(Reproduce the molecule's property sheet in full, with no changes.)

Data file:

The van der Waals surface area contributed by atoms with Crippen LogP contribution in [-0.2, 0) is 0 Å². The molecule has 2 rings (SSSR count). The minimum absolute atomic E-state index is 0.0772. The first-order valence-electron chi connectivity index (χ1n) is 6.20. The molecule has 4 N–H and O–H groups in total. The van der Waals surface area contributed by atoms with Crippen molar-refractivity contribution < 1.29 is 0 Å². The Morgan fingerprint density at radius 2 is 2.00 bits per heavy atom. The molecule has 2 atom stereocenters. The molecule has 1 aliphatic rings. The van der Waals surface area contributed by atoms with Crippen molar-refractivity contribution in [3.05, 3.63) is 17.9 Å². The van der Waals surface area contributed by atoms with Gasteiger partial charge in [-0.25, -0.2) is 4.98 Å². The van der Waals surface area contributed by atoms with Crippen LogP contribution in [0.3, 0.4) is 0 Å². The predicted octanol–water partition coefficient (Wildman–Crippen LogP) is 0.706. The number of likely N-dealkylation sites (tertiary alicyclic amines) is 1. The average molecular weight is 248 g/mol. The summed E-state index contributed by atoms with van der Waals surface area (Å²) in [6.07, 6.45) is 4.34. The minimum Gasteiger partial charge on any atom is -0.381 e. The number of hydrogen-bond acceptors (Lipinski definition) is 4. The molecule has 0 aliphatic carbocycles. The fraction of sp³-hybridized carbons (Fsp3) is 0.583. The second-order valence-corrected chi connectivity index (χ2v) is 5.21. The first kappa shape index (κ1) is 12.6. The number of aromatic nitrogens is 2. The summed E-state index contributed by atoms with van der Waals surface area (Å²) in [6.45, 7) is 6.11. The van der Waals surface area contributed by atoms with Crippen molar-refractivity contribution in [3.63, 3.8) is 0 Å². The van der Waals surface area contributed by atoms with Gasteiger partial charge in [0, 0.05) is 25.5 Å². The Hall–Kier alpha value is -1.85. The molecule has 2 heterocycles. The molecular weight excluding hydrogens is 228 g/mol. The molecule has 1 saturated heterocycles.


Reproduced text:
The van der Waals surface area contributed by atoms with Crippen LogP contribution in [-0.2, 0) is 0 Å². The molecule has 2 rings (SSSR count). The minimum absolute atomic E-state index is 0.0772. The first-order valence-electron chi connectivity index (χ1n) is 6.20. The molecule has 4 N–H and O–H groups in total. The van der Waals surface area contributed by atoms with Crippen molar-refractivity contribution < 1.29 is 0 Å². The Morgan fingerprint density at radius 2 is 2.00 bits per heavy atom. The molecule has 2 atom stereocenters. The molecule has 1 aliphatic rings. The van der Waals surface area contributed by atoms with Crippen molar-refractivity contribution in [3.05, 3.63) is 17.9 Å². The van der Waals surface area contributed by atoms with Gasteiger partial charge in [-0.25, -0.2) is 4.98 Å². The van der Waals surface area contributed by atoms with Crippen LogP contribution in [0.3, 0.4) is 0 Å². The predicted octanol–water partition coefficient (Wildman–Crippen LogP) is 0.706. The number of likely N-dealkylation sites (tertiary alicyclic amines) is 1. The average molecular weight is 248 g/mol. The summed E-state index contributed by atoms with van der Waals surface area (Å²) in [6.07, 6.45) is 4.34. The minimum Gasteiger partial charge on any atom is -0.381 e. The number of hydrogen-bond acceptors (Lipinski definition) is 4. The molecule has 0 aliphatic carbocycles. The fraction of sp³-hybridized carbons (Fsp3) is 0.583. The second-order valence-corrected chi connectivity index (χ2v) is 5.21. The first kappa shape index (κ1) is 12.6. The number of aromatic nitrogens is 2. The summed E-state index contributed by atoms with van der Waals surface area (Å²) in [6.45, 7) is 6.11. The van der Waals surface area contributed by atoms with Crippen molar-refractivity contribution in [3.63, 3.8) is 0 Å². The van der Waals surface area contributed by atoms with Gasteiger partial charge in [0, 0.05) is 25.5 Å². The Hall–Kier alpha value is -1.85. The molecule has 2 heterocycles. The molecular weight excluding hydrogens is 228 g/mol. The molecule has 1 saturated heterocycles.